There is research taking place right now that will have a profound effect on your future health and could even dramatically impact it starting today. Epigenics is basically the study of the actual expression of our genes, both good and bad, and not through any DNA changes, but rather through external, largely controllable influences. There is mounting clinical evidence that, more important than your individual genetic makeup, there are the environmental factors that determine which of your genes are actually switched on or off during your lifetime. The National Institutes of Health has noted that epigenetics has the potential to explain mechanisms of aging, human development, and the origins of cancer, heart disease, mental illness, as well as several other conditions.
According to a recent issue of the Archives of Internal Medicine there is indisputable evidence that most common illnesses, such as diabetes, heart disease, many cancers, obesity, and certain psychiatric diseases are due to interactions between multiple environmental and genetic factors. Using the principles of epigenetics in the treatment of chronic diseases also has the factor of reversibility, a characteristic that, for example, other cancer treatments do not offer.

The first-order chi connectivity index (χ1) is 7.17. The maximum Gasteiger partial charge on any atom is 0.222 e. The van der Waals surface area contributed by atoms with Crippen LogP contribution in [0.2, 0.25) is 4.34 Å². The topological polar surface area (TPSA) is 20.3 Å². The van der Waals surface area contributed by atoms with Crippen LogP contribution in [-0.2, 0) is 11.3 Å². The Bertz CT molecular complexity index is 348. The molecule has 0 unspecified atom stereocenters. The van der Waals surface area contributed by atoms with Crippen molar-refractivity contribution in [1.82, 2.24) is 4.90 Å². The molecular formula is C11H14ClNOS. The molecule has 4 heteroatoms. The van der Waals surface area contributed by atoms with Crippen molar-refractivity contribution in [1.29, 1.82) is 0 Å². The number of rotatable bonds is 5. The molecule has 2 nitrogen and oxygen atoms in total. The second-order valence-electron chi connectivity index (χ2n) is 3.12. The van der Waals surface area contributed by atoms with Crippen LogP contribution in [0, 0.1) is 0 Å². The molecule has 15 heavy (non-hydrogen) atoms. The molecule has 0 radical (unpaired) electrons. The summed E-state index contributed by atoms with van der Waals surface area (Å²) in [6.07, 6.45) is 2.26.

A subset of epigenetics is nutrigenomics, which is the study of the effects of foods and food constituents on gene expression. The National Institute of Health on its PubMed website states that “nutrients and botanicals can interact with the genome causing marked changes in gene expression. There is good evidence that nutrition has significant influences on the expression of genes.” In turn, the same “dietary patterns that influence obesity or cardiovascular disease also affect cancer, since overweight individuals are at increased risk of cancer development.” This recognition that nutrients have the ability to interact and modulate genetic mechanisms underlying an organism’s physiological functions has prompted a revolution in the field of nutrition.
Dean Ornish, author of Reversing Heart Disease and Eat More, Weigh Less, who trained in internal medicine at Harvard Medical School and Massachusetts General Hospital, and is now a clinical professor at UCSF, has “found that changing lifestyle actually changes gene expression. In only three months, we found that over 500 genes were either up-regulated or down-regulated—in simple terms, turning on genes that prevent many chronic diseases, and turning off genes that cause coronary heart disease, oncogenes that are linked to breast and prostate cancer, genes that promote inflammation and oxidative stress and so on.” His clinical studies, which underscore the legitimacy of nutrigenomics, provides the clear message that “even if your mother and your father and your sister and brother and aunts and uncles all died from heart disease, it doesn’t mean that you need to. It just means that you are more likely to be genetically predisposed. If you are willing to make big enough changes, there is no reason you need ever develop heart disease, except in relatively rare cases.”
Here is a short video with Dr. Ornish that blatantly makes this point with respect to prostate cancer:
(if the video doesn’t load, go here)
Stay tuned for future posts that will explore incorporating the concept of nutrigenomics into your life!